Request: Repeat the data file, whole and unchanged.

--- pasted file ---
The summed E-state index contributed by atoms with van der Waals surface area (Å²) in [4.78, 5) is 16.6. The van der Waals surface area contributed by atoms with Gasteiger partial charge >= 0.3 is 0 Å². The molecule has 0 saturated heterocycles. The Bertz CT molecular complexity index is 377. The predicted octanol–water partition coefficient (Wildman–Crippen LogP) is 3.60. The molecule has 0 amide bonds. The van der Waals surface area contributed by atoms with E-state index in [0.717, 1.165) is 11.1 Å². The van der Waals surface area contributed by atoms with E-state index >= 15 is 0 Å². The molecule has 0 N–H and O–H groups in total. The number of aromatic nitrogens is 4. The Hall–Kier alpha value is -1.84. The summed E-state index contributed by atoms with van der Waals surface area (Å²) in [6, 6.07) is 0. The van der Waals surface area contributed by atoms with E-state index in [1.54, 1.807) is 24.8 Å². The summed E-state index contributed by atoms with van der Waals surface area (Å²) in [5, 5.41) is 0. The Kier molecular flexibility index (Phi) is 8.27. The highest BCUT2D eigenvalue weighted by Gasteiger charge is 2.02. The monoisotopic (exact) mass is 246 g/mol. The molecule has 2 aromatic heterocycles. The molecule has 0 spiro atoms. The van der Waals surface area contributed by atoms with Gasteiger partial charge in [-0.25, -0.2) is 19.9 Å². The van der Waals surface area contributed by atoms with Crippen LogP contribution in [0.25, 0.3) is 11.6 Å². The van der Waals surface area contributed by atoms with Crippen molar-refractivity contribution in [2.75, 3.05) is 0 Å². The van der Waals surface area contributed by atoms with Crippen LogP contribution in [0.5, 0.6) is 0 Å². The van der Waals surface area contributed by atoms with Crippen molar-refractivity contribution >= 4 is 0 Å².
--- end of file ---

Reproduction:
The summed E-state index contributed by atoms with van der Waals surface area (Å²) in [4.78, 5) is 16.6. The van der Waals surface area contributed by atoms with Gasteiger partial charge >= 0.3 is 0 Å². The molecule has 0 saturated heterocycles. The Bertz CT molecular complexity index is 377. The predicted octanol–water partition coefficient (Wildman–Crippen LogP) is 3.60. The molecule has 0 amide bonds. The van der Waals surface area contributed by atoms with E-state index in [0.717, 1.165) is 11.1 Å². The van der Waals surface area contributed by atoms with E-state index >= 15 is 0 Å². The molecule has 0 N–H and O–H groups in total. The number of aromatic nitrogens is 4. The Hall–Kier alpha value is -1.84. The summed E-state index contributed by atoms with van der Waals surface area (Å²) in [6, 6.07) is 0. The van der Waals surface area contributed by atoms with E-state index in [1.54, 1.807) is 24.8 Å². The summed E-state index contributed by atoms with van der Waals surface area (Å²) in [5, 5.41) is 0. The Kier molecular flexibility index (Phi) is 8.27. The highest BCUT2D eigenvalue weighted by Gasteiger charge is 2.02. The monoisotopic (exact) mass is 246 g/mol. The molecule has 2 aromatic heterocycles. The molecule has 0 spiro atoms. The van der Waals surface area contributed by atoms with Gasteiger partial charge in [-0.25, -0.2) is 19.9 Å². The van der Waals surface area contributed by atoms with Crippen LogP contribution in [0.25, 0.3) is 11.6 Å². The van der Waals surface area contributed by atoms with Crippen molar-refractivity contribution in [2.75, 3.05) is 0 Å². The van der Waals surface area contributed by atoms with Crippen LogP contribution in [0.5, 0.6) is 0 Å². The van der Waals surface area contributed by atoms with Crippen molar-refractivity contribution >= 4 is 0 Å².